. . .The patch of forest beyond was more open than I remembered, and I walked easily through tall spruce and dying ferns, chasing the last remaining shade-line sideways until it disappeared. Silence soaked in with the shade. With the fading light, I felt the cool earth of the forest reach up and take over what the fleeting sun had left behind.

These changes of light and season happen both suddenly and gradually, depending on your own perspective and movement in time. Sit still for a while and watch the daylight fade into blackness, and it takes hours. But walk among the trees at dusk, across a soft bed of spruce needles, after a long day on the river, and time speeds up. The pace of the trees, the perspective of the forest takes hold within you, and a good long look into the future looks a lot like the past, with the days and nights rolling into each other, turning in concentric circles, day to night, season to season, through a window of time both small and wide all at once — and all of it happening both here and somewhere else concurrently, though you can’t be sure . . .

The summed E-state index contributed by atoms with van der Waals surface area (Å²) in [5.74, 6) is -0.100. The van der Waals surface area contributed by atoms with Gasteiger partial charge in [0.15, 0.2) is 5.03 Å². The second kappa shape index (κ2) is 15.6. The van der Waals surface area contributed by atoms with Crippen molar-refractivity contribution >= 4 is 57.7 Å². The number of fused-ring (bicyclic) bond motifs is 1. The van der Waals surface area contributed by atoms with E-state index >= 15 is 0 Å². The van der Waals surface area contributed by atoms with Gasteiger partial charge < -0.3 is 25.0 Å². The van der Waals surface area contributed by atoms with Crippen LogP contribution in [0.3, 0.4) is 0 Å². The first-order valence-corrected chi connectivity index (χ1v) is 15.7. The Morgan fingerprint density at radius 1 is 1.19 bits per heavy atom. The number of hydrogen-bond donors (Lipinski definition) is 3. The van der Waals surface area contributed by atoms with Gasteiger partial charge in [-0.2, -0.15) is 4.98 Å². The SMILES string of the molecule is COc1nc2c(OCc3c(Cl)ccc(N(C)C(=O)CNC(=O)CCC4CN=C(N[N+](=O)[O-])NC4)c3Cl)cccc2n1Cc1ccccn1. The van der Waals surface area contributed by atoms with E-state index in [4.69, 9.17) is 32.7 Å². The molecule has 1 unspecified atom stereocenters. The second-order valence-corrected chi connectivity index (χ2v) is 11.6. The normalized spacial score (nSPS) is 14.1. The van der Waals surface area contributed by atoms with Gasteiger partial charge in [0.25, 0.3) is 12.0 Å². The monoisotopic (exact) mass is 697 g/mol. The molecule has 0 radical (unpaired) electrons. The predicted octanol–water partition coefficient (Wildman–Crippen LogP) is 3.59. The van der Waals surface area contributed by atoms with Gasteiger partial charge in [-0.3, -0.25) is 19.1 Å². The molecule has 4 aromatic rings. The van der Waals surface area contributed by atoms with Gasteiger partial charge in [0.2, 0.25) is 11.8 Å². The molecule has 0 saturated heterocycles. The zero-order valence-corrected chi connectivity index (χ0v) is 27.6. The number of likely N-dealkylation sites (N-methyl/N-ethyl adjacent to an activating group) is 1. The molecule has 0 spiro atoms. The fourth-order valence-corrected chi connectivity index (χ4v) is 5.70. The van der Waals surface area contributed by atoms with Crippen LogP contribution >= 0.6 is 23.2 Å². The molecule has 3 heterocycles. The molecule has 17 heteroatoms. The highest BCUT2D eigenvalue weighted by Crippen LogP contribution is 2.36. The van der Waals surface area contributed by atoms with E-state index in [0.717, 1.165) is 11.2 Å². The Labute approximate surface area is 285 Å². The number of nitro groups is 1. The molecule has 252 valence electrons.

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Searching Through the Margins

Searching Through the Margins

I guess I was about ten years old when I started pushing past the boundaries of my parents’ twelve acres of hills and trees. I easily remember the day that I walked into the damp valley and past the tiny runoff stream which I always imagined may hold a few trout — or at least a few minnows. Instead of staying on the near side of the watery divide, I crossed it. I looked back once. Then I started up the hill toward the unknown. In my boyish, drifting thoughts, anything was possible . . . and I’ve been wandering ever since . . .